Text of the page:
Chicago White Sox offseason preview: 2012 rotation up in the air

Peavy needs to have a full healthy season.

The Ozzie Guillen era has come to an end in Chicago. Last season, the Chicago White Sox didn’t quite meet expectations after going all-in during the 2011 offseason, and, because of it, Guillen and the organization parted ways. While the offense was easily the biggest disappointment, the starting rotation didn’t exactly light it up either.

On paper, the five of Mark Buehrle, Jake Peavy, John Danks, Gavin Floyd and Edwin Jackson was supposed to be one of the best in the American League. Instead, Peavy battled injuries, Floyd and Jackson (before he was traded) were inconsistent and Danks got absolutely no run support for most of the season. Only Buerhle performed at a high level last season. Now coming into 2012, decisions need to be made. With general manager Kenny Williams looking to scale back payroll, Buehrle is likely to be lost to free agency and both Danks and Floyd have been made available. It will be guys like Chris Sale and Philip Humber who will have to play a big part if new manager, and former White Sox great, Robin Ventura expects to have succes next season. In the end, the rotation should look something like this:

John Danks

2011: ($6MM) 170.1 IP, 8-12, 4.33 ERA, 135 K, 46 BB, .274 BAA, 1.34 WHIP
2012: Projected $8MM (arbitration)

Danks is about due for a contract extension and Williams has yet to commit to the left-hander. Just about every MLB team would love to have Danks, but the asking price is will not be cheap. With the asking price rumored to be too high, I expect him to remain in Chicago. Danks should rebound a down year and step up as the lead man in the rotation in 2012.

Jake Peavy

2011: ($16MM) 111.2 IP, 7-7, 4.92 ERA, 95 K, 24 BB, .268 BAA, 1.26 WHIP
2012: $17MM

Injuries continue to haunt Peavy as a member of the Chicago White Sox. When he is healthy, he is one of the best pitchers in baseball. But what we have seen is a guy who has yet to fully recover from a detached lat muscle in 2010. The hope is that the offseason will be kind to Peavy and allow Williams to finally benefit from what many feel was one of his worst moves as a GM.

Chris Sale

2011: ($425M) 71.0 IP, 2-2, 2.79 ERA, 8-10 SV, 16 HD, 79 K, 27 BB, .203 BAA, 1.11 WHIP
2012: $425M

All signs point to Sale moving into the starting rotation next season. With the odds of Buehrle resigning looking slimmer by the day, Sale is the ideal replacement for the veteran. He is a power arm with a upper-90s fastball, electric slider/slurve and an improving changeup. The bullpen was the teams best asset in 2011 and Sale had everything to do with that. Now he has to prove he can get it done for longer than just an inning of work.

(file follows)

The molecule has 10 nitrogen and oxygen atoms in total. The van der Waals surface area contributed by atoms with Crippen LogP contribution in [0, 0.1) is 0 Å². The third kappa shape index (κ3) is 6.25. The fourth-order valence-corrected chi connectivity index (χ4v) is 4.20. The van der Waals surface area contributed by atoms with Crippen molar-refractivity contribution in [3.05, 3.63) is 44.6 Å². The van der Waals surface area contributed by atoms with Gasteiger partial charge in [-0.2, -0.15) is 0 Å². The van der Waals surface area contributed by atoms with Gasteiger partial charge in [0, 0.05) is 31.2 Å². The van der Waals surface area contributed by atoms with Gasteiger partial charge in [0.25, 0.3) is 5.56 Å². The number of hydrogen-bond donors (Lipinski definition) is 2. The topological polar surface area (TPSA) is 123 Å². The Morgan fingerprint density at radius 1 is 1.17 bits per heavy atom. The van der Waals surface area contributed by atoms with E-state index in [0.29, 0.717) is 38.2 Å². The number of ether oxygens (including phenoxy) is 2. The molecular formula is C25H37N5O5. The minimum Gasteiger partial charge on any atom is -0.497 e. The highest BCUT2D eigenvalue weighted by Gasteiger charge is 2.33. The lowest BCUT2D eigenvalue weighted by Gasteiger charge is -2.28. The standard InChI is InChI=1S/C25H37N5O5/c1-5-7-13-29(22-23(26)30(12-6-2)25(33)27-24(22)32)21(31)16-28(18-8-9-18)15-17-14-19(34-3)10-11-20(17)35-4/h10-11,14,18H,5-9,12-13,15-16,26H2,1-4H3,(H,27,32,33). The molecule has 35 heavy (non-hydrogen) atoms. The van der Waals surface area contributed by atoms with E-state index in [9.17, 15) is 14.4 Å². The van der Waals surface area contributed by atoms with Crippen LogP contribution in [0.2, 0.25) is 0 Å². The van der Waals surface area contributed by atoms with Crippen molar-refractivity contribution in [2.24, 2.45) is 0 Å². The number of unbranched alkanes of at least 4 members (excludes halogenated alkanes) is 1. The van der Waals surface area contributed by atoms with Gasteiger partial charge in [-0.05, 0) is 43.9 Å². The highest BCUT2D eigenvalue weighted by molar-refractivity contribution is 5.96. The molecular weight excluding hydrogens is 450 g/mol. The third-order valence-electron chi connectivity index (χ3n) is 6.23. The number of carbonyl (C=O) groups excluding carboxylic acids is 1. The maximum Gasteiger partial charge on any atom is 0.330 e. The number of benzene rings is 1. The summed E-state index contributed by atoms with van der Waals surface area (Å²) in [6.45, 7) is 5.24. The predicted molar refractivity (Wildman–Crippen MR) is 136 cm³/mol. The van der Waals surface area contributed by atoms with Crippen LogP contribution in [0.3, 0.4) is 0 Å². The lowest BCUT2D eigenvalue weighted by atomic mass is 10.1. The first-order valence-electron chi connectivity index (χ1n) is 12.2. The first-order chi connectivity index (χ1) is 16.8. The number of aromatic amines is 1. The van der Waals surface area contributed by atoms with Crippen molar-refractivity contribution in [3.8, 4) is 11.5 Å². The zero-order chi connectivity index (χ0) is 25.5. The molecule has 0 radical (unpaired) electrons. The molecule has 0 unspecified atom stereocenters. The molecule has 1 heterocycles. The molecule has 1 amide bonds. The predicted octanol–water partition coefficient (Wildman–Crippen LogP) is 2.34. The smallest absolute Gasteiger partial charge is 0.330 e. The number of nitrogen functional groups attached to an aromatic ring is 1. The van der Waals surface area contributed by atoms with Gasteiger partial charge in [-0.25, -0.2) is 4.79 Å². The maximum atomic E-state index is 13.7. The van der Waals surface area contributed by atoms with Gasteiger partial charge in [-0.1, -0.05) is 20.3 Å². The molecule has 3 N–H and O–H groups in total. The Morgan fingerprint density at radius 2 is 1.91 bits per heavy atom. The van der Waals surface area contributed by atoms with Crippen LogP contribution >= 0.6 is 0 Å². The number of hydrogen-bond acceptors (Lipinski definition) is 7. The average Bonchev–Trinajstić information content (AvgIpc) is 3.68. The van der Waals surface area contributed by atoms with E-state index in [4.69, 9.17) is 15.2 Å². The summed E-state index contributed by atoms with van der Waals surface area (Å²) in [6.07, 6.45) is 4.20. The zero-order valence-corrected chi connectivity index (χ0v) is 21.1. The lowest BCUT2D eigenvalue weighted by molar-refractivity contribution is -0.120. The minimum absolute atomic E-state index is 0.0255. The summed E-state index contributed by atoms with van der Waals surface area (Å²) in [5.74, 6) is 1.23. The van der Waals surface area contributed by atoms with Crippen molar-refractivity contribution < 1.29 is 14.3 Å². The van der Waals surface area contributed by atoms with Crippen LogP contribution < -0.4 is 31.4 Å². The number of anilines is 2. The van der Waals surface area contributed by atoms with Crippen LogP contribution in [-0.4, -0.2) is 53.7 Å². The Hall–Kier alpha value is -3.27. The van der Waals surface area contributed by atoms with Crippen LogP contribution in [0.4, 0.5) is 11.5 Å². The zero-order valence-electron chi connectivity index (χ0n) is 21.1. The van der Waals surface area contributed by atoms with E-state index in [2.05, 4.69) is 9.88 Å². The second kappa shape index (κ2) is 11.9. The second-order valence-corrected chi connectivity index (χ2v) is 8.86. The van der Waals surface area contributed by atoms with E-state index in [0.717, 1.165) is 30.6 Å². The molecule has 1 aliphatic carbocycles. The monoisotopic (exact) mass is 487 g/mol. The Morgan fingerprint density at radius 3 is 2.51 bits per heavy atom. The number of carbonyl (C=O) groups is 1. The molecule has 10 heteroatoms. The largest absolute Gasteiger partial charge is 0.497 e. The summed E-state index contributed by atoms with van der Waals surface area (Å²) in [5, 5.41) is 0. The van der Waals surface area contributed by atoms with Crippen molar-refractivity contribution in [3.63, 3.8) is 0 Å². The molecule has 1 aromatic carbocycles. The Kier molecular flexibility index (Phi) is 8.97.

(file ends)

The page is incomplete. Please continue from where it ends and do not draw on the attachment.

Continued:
Gavin Floyd

2011: ($5MM) 193.2 IP, 12-13, 4.37 ERA, 151 K, 45 BB, .247 BAA, 1.16 WHIP
2012: $7MM

Patience may be running thin for Williams when it comes to Floyd. Overall he has the best “stuff” on the team but just has yet to find consistency in his major league career. Once teams determine what the market will be for free agent starters, the calls should start rolling in for the services of Floyd. While he could very well be moved this offseason, I think he gets one more shot to prove himself because of Buehrle’s situation. If he struggles, he becomes a casualty at the trade deadline.

Philip Humber

2011: ($500M) 9-9, 3.75 ERA, 163.0 IP, 116 K, 43 BB, .243 BAA, 1.18 WHIP
2012: $500M

Humber was one of the biggest surprises in baseball last season. A former first-round pick who bounced around from team to team finally put it all together pitching in place of an injured Peavy. He was so good, in fact, the White Sox decided to use a six-man rotation just to keep Humber around. Due to the fact he had never pitched a full season in the majors, Humber faded at the end of the season. With over 160 innings under his belt, he should hold up much better in his second full season in the rotation.

What’s left?

The trade of Jackson brought over starter Zach Stewart from Toronto. He pitched 50.1 innings with the White Sox going 2-5 with a 6.22 ERA in 10 games (eight starts). At the minor-league level with both Toronto and Chicago, he posted a record of 5-6 with a 4.20 ERA in 17 starts, so I don’t see Stewart being trusted just yet in the rotation. Another guy in the White Sox future plans is Dylan Axelrod. He made three starts (and one relief appearance) after being called up in September and played well posting a record of 1-0 with a 2.89 ERA. His minor-league stats in 2011 include a 9-3 record with a 2.69 ERA in 26 games (24 starts). While Stewart is likely next in line if a starter was to be moved, a strong spring from Axelrod could mean extended time in the majors next season.

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